Currently viewing the category: "Ichneumons"
What's That Bug? does not endorse extermination

Subject: Creepy bug
Location: New Jersey Pine Barrens
July 16, 2017 4:12 pm
I found this bug in the shower stalls at my camp and it didn’t bother me, but I have not been able to identify it and would really like to know what it is. I found it in the summer in the New Jersey Pine Barrens.
Signature: Cate

Ichneumon

Dear Cate,
We believe we have correctly identified your parasitoid Ichneumon as
Xorides stigmapterus thanks to this BugGuide image.  According to BugGuide of the genus:  “hosts: wood-boring beetles, especially Buprestidae and Cerambycidae.”

What's That Bug? does not endorse extermination

Subject: What is this pretty bug?
Location: Toronto, Ontario
July 9, 2017 4:43 pm
I found this pretty bug flying around my bush and I don’t recall ever seeing one before. It’s purplish wings were really pretty in the sunlight. Could you please identify it for me?
Signature: Caitlin

Ichneumon: Trogus pennator

Dear Caitlin,
The long antennae on this magnificent wasp caused us to correctly speculate it must be an Ichneumon, and we quickly identified it on BugGuide as
Trogus pennator.  According to BugGuide:  “Trogus pennator is a parasitoid of swallowtail butterflies (Papilionidae), ovipositing in the caterpillars.  The solitary larva develops inside the caterpillar, allowing it to pupate before killing it. After metamorphosing, the adult wasp chews an irregular hole in the chrysalis to escape.”

Ichneumon: Trogus pennator

What's That Bug? does not endorse extermination

Subject: crane fly or ichneumon wasp or something else entirely?
Location: Dover, PA
May 27, 2017 5:25 am
Hi – a friend of mine asked me what this is. He said it was ‘bigger than a normal wasp’. Thank you !!!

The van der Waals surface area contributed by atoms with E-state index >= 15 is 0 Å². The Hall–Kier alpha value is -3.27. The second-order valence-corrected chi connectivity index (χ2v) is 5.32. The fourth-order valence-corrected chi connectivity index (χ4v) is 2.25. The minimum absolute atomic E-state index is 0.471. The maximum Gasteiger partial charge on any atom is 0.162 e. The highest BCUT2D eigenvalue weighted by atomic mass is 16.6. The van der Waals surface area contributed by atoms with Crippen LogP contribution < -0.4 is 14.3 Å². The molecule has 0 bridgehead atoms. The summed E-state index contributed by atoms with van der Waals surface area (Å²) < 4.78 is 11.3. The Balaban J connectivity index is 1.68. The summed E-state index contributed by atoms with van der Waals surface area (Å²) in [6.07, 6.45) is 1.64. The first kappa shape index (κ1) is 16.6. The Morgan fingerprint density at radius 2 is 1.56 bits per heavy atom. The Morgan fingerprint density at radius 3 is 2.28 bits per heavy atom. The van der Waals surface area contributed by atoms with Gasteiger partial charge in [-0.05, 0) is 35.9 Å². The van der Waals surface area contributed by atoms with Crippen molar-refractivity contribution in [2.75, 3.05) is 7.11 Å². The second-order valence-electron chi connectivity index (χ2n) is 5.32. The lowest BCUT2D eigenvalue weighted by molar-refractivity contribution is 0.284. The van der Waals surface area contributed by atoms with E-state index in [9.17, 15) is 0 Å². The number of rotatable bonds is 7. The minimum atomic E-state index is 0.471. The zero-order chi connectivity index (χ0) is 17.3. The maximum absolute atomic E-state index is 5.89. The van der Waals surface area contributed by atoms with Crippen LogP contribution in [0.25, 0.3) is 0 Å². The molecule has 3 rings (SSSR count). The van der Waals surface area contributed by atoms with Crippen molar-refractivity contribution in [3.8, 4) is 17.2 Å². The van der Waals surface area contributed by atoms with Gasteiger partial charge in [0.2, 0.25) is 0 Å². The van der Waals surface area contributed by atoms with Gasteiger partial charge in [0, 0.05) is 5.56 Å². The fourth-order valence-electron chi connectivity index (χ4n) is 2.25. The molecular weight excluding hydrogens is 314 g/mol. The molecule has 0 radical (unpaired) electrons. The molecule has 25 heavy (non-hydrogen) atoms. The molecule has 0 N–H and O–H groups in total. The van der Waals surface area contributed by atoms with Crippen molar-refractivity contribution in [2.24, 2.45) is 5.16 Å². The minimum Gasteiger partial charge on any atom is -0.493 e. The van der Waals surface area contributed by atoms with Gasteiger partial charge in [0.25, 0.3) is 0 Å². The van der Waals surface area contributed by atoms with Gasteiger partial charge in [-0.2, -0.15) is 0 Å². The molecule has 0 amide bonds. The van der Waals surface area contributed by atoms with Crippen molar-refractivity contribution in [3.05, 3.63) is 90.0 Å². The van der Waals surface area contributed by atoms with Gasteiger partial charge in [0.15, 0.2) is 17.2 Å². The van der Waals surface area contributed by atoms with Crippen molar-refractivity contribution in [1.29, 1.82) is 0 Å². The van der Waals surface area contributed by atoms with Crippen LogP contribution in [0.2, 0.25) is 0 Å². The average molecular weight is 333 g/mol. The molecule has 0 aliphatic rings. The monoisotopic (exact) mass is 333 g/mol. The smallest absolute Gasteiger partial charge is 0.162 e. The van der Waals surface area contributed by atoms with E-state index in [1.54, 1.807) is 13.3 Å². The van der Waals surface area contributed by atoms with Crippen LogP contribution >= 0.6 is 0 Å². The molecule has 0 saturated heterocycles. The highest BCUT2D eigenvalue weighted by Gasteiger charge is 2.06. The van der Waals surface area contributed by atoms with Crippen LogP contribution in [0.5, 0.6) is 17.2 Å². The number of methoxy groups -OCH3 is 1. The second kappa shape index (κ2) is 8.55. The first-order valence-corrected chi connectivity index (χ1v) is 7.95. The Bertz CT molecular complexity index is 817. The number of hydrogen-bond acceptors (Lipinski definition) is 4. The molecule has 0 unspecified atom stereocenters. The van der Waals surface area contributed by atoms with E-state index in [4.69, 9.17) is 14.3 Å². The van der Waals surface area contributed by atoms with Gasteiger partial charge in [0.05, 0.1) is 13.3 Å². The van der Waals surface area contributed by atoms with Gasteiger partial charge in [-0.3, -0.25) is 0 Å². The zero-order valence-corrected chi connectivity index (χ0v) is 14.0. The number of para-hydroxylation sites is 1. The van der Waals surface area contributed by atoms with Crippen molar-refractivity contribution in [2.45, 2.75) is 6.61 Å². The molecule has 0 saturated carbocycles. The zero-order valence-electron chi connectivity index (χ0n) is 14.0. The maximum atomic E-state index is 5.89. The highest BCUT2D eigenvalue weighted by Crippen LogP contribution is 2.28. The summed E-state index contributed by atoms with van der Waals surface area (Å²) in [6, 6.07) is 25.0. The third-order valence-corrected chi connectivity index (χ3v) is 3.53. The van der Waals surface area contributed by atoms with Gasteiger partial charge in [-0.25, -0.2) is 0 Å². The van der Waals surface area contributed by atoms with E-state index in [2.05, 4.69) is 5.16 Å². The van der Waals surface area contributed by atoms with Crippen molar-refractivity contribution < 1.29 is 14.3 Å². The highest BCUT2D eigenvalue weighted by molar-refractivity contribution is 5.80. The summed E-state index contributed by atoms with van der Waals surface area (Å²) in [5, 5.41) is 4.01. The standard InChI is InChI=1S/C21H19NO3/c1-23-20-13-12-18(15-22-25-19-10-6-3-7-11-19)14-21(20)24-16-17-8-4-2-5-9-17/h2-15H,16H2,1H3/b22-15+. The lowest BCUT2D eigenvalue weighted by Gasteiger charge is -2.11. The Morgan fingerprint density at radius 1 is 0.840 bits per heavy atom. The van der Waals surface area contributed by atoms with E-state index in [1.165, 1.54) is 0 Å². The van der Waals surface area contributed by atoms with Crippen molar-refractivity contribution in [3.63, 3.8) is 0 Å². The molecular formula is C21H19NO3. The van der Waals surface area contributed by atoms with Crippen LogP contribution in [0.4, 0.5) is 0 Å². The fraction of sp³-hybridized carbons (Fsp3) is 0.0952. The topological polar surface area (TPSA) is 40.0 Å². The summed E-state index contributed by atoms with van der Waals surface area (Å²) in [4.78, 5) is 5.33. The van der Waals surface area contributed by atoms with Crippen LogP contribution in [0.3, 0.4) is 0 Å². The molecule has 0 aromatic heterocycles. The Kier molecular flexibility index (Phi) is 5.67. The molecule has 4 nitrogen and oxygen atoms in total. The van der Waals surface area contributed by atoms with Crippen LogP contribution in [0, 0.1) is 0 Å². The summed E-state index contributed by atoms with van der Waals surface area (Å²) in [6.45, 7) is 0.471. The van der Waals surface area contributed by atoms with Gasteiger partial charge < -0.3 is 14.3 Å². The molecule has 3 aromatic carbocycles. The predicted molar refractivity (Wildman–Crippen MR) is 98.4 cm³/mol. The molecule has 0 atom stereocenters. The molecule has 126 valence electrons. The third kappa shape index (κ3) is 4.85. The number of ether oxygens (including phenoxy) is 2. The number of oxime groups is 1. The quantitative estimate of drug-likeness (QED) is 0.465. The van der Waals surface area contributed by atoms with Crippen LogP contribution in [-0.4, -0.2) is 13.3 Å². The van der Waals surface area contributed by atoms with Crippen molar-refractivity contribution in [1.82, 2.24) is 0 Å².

Signature: Sue

Stump Stabber

Dear Sue,
This is indeed a Giant Ichneumon, probably
Megarhyssa macrurus, and Giant Ichneumons are frequently called Stump Stabbers because the female uses her very long ovipositor to lay eggs in dead and dying wood that is infested with wood boring larvae of the Pigeon Horntail, a species upon which the Stump Stabbers prey.

Thank you so much !
Sue

What's That Bug? does not endorse extermination

Subject: Is this a wasp of some kind
Location: Frontierland Clearwater, KS
May 13, 2017 9:52 pm
Hey, Bugman, our Boy Scout Troop was at Frontierland camp in Clearwater, KS today and we saw this bug and no one knew what it was. We’re hoping you can tell us. Thank you so much!!
Signature: KarenLuce

Stump Stabber

Dear Karen,
Members of the Giant Ichneumon genus
Megarhyssa are frequently called Stump Stabbers because the female uses her incredibly long ovipositor to lay her eggs in the wood boring larvae of Pigeon Horntails.  Your individual is Megarhyssa macrurus, but we believe the scouts are more likely to remember that they saw a Stump Stabber.

What's That Bug? does not endorse extermination

Subject: This bug hurt me. What is it?
Location: Central Kansas (Valley Center, Kansas)
April 16, 2017 8:52 pm
I let my dogs in around 9:45 pm and in came two of these bugs. One stung me, I actually screamed because it hurt. An hour later it still hurts. I need to know what this bug is or my 10 yr old will never go outside again. I live near a pond and I am in Valley Center, Kansas this is located in the central part of the state. 4-16-2017
Signature: C.Waller

Short-Tailed Ichneumon

Dear C. Waller,
This is a Short-Tailed Ichneumon in the subfamily Ophioninae, a parasitoid wasp that we believe is to blame for many reports we receive of stinging Crane Flies.  Short-Tailed Ichneumons are attracted to lights, and that might be the reason they entered your home at 9:45 PM.  Though painful, the sting is not considered dangerous.  You might have to rethink restricting the activities of your ten-year old since BugGuide data has the range of Ophioninae as most of North America, with only four states providing no reports:  Montana, Wyoming and the Dakotas.  That does not mean they do not exist there, merely that there have been no BugGuide sightings.

Sting of a Short-Tailed Ichneumon

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Subject: Insect information
Location: Baja California
March 30, 2017 9:44 pm
Found this in sanfelipe Baja mexico, after I woke up with a bite on my are that swelled quickly. Wondering if it could be the cause.
Signature: Josh gordon

Ichneumon

Dear Josh,
If this is the culprit, you were stung and not bitten.  This looks like a Short-Tailed Ichneumon, possibly in the genus
Ophion.  Most Ichneumons are harmless, but members of the genus Ophion are capable of stinging.  According to BugGuide:  “Adult Ophion species will hunt for their host caterpillar. Usually one egg is laid per host. Caterpillar usually dies during pupal stage though wasp larva remains to pupate itself.”

What's That Bug? does not endorse extermination